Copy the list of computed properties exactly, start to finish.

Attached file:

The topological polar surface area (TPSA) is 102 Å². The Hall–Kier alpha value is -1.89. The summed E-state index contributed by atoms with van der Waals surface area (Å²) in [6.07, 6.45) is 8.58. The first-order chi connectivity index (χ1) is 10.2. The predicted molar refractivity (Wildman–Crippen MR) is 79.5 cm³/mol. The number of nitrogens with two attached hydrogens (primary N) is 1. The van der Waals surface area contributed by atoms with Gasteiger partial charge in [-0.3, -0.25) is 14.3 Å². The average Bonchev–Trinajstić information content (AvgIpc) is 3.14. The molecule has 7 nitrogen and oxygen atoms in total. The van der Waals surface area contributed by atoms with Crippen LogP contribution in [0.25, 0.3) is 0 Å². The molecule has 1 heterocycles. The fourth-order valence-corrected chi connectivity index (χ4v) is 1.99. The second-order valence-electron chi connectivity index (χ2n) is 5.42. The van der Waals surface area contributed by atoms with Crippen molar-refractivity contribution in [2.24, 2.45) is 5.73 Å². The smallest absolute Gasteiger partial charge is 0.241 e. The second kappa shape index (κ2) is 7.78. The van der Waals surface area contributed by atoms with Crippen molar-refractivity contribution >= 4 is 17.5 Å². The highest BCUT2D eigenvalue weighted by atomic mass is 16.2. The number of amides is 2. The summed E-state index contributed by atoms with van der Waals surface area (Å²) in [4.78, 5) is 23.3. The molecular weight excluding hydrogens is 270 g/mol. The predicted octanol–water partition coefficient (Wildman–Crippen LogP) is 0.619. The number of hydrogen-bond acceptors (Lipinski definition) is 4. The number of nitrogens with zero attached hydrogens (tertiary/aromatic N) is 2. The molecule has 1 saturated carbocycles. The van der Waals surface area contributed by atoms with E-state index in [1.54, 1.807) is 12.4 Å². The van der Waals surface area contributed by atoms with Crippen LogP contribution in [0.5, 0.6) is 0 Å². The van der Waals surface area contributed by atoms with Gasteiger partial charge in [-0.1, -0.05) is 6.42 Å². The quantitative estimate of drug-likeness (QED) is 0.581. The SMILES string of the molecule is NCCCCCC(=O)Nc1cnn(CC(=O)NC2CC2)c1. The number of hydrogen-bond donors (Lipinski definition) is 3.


The topological polar surface area (TPSA) is 102 Å². The Hall–Kier alpha value is -1.89. The summed E-state index contributed by atoms with van der Waals surface area (Å²) in [6.07, 6.45) is 8.58. The first-order chi connectivity index (χ1) is 10.2. The predicted molar refractivity (Wildman–Crippen MR) is 79.5 cm³/mol. The number of nitrogens with two attached hydrogens (primary N) is 1. The van der Waals surface area contributed by atoms with Gasteiger partial charge in [-0.3, -0.25) is 14.3 Å². The average Bonchev–Trinajstić information content (AvgIpc) is 3.14. The molecule has 7 nitrogen and oxygen atoms in total. The van der Waals surface area contributed by atoms with Crippen LogP contribution in [0.25, 0.3) is 0 Å². The molecule has 1 heterocycles. The fourth-order valence-corrected chi connectivity index (χ4v) is 1.99. The second-order valence-electron chi connectivity index (χ2n) is 5.42. The van der Waals surface area contributed by atoms with Crippen molar-refractivity contribution in [2.24, 2.45) is 5.73 Å². The smallest absolute Gasteiger partial charge is 0.241 e. The second kappa shape index (κ2) is 7.78. The van der Waals surface area contributed by atoms with Crippen molar-refractivity contribution >= 4 is 17.5 Å². The highest BCUT2D eigenvalue weighted by atomic mass is 16.2. The number of amides is 2. The summed E-state index contributed by atoms with van der Waals surface area (Å²) in [4.78, 5) is 23.3. The molecular weight excluding hydrogens is 270 g/mol. The predicted octanol–water partition coefficient (Wildman–Crippen LogP) is 0.619. The number of hydrogen-bond acceptors (Lipinski definition) is 4. The number of nitrogens with zero attached hydrogens (tertiary/aromatic N) is 2. The molecule has 1 saturated carbocycles. The van der Waals surface area contributed by atoms with E-state index in [1.54, 1.807) is 12.4 Å². The van der Waals surface area contributed by atoms with Crippen LogP contribution in [0.5, 0.6) is 0 Å². The van der Waals surface area contributed by atoms with Gasteiger partial charge in [-0.1, -0.05) is 6.42 Å². The quantitative estimate of drug-likeness (QED) is 0.581. The SMILES string of the molecule is NCCCCCC(=O)Nc1cnn(CC(=O)NC2CC2)c1. The number of hydrogen-bond donors (Lipinski definition) is 3.